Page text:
I *HIGHLY* encourage you to look around while you’re there and see what else you may find, since the artwork that spoke to me and that I chose to include in this curated gallery may not be the images that speak to you.
If you would like to do your own search, the main archives I browsed to find these images were:
- The Met Open Access Collection
- National Gallery of Art Collection
- Art Institute of Chicago Collection
- The Smithsonian Institution Collection
- Paris Musées Collection (this one is mostly in french and can be a bit more challenging to navigate)
- Wikimedia Commons
- Yale Center For British Art
Tips For Printing Your Public Domain Artwork
Since this is not a traditional print shop where much of this legwork is done for you, let’s talking printing for a second.
If you plan to print your images and not just use them digitally, here are a few general tips:
- Before you download your image, look at the description for the image on the website and check out what the dimensions are for the original work of art. As a general guide, I would suggest not trying to print your image larger than the artworks original dimensions. So if something was originally only 8in tall, I wouldn’t try to blow it up and print it as a 16X20. It can be done, but as a general rule I try to avoid this.
- Another way to ensure your image will print properly is to look look at the pixel dimensions on your digital download (I try to include only images that are at least 2400 pixels on their longest end in this gallery, but these will vary widely, especially if you go exploring on your own), then consult this handy guide I’ll link to here, to see how big you can print that file. Some common ones are:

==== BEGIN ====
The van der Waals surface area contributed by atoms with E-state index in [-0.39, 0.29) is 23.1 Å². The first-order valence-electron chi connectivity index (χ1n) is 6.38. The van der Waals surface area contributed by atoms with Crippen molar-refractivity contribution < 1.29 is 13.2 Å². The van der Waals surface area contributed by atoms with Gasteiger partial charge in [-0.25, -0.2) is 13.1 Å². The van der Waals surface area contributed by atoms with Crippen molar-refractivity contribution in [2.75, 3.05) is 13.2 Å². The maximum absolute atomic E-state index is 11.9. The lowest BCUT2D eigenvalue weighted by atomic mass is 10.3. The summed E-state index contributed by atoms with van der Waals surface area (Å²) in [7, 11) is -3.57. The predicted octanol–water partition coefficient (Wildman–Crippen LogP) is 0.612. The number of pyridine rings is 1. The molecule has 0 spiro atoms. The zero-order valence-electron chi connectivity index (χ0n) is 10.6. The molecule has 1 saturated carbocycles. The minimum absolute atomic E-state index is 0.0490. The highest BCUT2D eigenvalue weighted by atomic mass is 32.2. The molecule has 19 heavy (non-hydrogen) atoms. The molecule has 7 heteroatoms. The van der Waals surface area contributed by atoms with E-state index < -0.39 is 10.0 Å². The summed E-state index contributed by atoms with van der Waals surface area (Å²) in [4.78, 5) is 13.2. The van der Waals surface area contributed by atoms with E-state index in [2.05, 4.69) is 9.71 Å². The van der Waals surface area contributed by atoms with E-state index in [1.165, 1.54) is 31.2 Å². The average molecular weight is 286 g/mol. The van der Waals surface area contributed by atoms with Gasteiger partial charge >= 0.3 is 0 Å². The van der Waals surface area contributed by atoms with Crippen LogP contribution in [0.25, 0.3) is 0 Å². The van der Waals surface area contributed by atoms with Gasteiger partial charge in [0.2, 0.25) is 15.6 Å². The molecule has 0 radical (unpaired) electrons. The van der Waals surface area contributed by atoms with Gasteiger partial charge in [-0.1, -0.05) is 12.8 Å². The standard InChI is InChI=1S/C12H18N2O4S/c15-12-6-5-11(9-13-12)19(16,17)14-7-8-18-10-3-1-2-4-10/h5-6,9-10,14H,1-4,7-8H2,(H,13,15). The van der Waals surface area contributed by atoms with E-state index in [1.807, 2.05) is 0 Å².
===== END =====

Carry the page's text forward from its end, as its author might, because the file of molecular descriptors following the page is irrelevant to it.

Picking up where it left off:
- 8×10 – Best Quality 2400 x 3000 / Minimum Required 1000 x 1250
- 11×14 – Best Quality 3300 x 4200 / Minimum Required 1375 x 1750
- 16×20 – Best Quality 4800 x 6000 / Minimum Required 2000 x 2500
- A final test I always do before printing is to zoom into the image and view it at 100%. When I do that I want to be able to see either clearly see the brush strokes on the painting, or the texture of the original surface. What I don’t want is to just see blurry a bunch of blurry pixels.
- If you find yourself needing to print something using the minimum pixel dimensions required, try to print your image on textured paper instead of plain glossy paper. The texture in the paper will help hide the lower pixel quality, where as glossy paper will amplify it.
- Because we’re using images that are often scans from museum archives and have not been updated and altered for ease of printing, be aware that some file may need to be cropped in a bit to clean up the edges. Especially if you don’t plan to use a mat in your frame.
- Lastly, be sure that your printer of choice regularly calibrates their printing machines. Places that print images as a random added service often don’t calibrate their machines as often as a professional print shop does. I like to go to my local professional print shop, or order my print from a professional print shop online for this reason. Going through a professional print shop will also usually give you the option to print on other various types of paper as well.